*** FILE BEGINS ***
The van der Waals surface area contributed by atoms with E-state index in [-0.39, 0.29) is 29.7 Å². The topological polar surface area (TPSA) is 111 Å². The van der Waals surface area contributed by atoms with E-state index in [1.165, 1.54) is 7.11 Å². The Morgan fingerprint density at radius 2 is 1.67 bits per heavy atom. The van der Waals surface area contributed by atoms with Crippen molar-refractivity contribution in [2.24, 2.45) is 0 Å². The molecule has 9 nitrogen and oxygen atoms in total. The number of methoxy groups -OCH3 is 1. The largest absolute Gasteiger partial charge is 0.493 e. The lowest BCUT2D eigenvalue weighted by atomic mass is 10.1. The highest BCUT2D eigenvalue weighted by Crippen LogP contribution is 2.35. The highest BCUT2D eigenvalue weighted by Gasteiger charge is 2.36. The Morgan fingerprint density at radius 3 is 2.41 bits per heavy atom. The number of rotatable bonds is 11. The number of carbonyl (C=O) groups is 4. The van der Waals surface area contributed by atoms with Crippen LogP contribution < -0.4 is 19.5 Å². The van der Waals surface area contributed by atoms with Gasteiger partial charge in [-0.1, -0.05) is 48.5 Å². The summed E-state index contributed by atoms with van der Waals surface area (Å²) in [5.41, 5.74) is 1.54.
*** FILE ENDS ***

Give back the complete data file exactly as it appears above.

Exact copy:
The van der Waals surface area contributed by atoms with E-state index in [-0.39, 0.29) is 29.7 Å². The topological polar surface area (TPSA) is 111 Å². The van der Waals surface area contributed by atoms with E-state index in [1.165, 1.54) is 7.11 Å². The Morgan fingerprint density at radius 2 is 1.67 bits per heavy atom. The van der Waals surface area contributed by atoms with Crippen molar-refractivity contribution in [2.24, 2.45) is 0 Å². The molecule has 9 nitrogen and oxygen atoms in total. The number of methoxy groups -OCH3 is 1. The largest absolute Gasteiger partial charge is 0.493 e. The lowest BCUT2D eigenvalue weighted by atomic mass is 10.1. The highest BCUT2D eigenvalue weighted by Crippen LogP contribution is 2.35. The highest BCUT2D eigenvalue weighted by Gasteiger charge is 2.36. The Morgan fingerprint density at radius 3 is 2.41 bits per heavy atom. The number of rotatable bonds is 11. The number of carbonyl (C=O) groups is 4. The van der Waals surface area contributed by atoms with Crippen LogP contribution < -0.4 is 19.5 Å². The van der Waals surface area contributed by atoms with Gasteiger partial charge in [-0.1, -0.05) is 48.5 Å². The summed E-state index contributed by atoms with van der Waals surface area (Å²) in [5.41, 5.74) is 1.54.